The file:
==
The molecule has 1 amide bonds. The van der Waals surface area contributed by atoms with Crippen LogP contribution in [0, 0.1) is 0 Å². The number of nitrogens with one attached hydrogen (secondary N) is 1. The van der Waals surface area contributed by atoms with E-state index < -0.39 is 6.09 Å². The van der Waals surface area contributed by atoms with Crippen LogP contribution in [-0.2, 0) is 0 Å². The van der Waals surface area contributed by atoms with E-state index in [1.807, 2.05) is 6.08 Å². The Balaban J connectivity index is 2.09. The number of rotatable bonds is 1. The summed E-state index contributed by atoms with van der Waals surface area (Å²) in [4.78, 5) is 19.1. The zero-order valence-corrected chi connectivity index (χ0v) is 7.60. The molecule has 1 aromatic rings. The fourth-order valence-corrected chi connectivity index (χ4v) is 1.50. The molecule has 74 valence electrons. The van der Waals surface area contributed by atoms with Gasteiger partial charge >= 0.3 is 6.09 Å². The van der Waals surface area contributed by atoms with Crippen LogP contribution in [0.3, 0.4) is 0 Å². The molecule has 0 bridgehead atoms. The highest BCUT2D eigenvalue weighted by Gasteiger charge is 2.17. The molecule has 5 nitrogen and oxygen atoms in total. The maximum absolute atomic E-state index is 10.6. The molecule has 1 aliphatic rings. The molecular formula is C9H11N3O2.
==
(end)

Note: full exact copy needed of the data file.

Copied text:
The molecule has 1 amide bonds. The van der Waals surface area contributed by atoms with Crippen LogP contribution in [0, 0.1) is 0 Å². The number of nitrogens with one attached hydrogen (secondary N) is 1. The van der Waals surface area contributed by atoms with E-state index < -0.39 is 6.09 Å². The van der Waals surface area contributed by atoms with Crippen LogP contribution in [-0.2, 0) is 0 Å². The van der Waals surface area contributed by atoms with E-state index in [1.807, 2.05) is 6.08 Å². The Balaban J connectivity index is 2.09. The number of rotatable bonds is 1. The summed E-state index contributed by atoms with van der Waals surface area (Å²) in [4.78, 5) is 19.1. The zero-order valence-corrected chi connectivity index (χ0v) is 7.60. The molecule has 1 aromatic rings. The fourth-order valence-corrected chi connectivity index (χ4v) is 1.50. The molecule has 74 valence electrons. The van der Waals surface area contributed by atoms with Gasteiger partial charge >= 0.3 is 6.09 Å². The van der Waals surface area contributed by atoms with Crippen LogP contribution in [0.3, 0.4) is 0 Å². The molecule has 0 bridgehead atoms. The highest BCUT2D eigenvalue weighted by Gasteiger charge is 2.17. The molecule has 5 nitrogen and oxygen atoms in total. The maximum absolute atomic E-state index is 10.6. The molecule has 1 aliphatic rings. The molecular formula is C9H11N3O2.